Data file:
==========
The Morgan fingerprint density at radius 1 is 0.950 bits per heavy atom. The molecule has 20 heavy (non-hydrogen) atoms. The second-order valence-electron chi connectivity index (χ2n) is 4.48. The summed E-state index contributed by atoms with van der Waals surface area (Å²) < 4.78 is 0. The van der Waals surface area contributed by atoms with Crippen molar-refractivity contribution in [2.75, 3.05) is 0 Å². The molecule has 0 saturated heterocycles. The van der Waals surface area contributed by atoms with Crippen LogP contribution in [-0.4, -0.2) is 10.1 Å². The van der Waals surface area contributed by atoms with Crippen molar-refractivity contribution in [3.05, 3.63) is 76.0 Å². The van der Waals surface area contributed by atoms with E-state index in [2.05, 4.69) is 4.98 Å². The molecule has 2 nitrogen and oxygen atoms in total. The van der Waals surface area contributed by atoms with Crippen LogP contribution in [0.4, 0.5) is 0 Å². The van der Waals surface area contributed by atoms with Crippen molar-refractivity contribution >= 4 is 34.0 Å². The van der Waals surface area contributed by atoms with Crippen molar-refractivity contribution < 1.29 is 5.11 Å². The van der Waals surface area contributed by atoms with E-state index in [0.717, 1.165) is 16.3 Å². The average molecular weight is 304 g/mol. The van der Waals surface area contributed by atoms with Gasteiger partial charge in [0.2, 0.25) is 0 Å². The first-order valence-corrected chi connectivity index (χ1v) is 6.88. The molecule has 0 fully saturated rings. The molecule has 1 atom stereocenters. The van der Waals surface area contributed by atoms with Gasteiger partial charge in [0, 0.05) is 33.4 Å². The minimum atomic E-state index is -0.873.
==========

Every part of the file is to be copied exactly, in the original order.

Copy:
The Morgan fingerprint density at radius 1 is 0.950 bits per heavy atom. The molecule has 20 heavy (non-hydrogen) atoms. The second-order valence-electron chi connectivity index (χ2n) is 4.48. The summed E-state index contributed by atoms with van der Waals surface area (Å²) < 4.78 is 0. The van der Waals surface area contributed by atoms with Crippen molar-refractivity contribution in [2.75, 3.05) is 0 Å². The molecule has 0 saturated heterocycles. The van der Waals surface area contributed by atoms with Crippen LogP contribution in [-0.4, -0.2) is 10.1 Å². The van der Waals surface area contributed by atoms with Crippen molar-refractivity contribution in [3.05, 3.63) is 76.0 Å². The van der Waals surface area contributed by atoms with E-state index in [2.05, 4.69) is 4.98 Å². The molecule has 2 nitrogen and oxygen atoms in total. The van der Waals surface area contributed by atoms with Crippen LogP contribution in [0.4, 0.5) is 0 Å². The van der Waals surface area contributed by atoms with Crippen molar-refractivity contribution >= 4 is 34.0 Å². The van der Waals surface area contributed by atoms with Crippen molar-refractivity contribution < 1.29 is 5.11 Å². The van der Waals surface area contributed by atoms with E-state index in [0.717, 1.165) is 16.3 Å². The average molecular weight is 304 g/mol. The van der Waals surface area contributed by atoms with Gasteiger partial charge in [0.2, 0.25) is 0 Å². The first-order valence-corrected chi connectivity index (χ1v) is 6.88. The molecule has 0 fully saturated rings. The molecule has 1 atom stereocenters. The van der Waals surface area contributed by atoms with Gasteiger partial charge in [0, 0.05) is 33.4 Å². The minimum atomic E-state index is -0.873.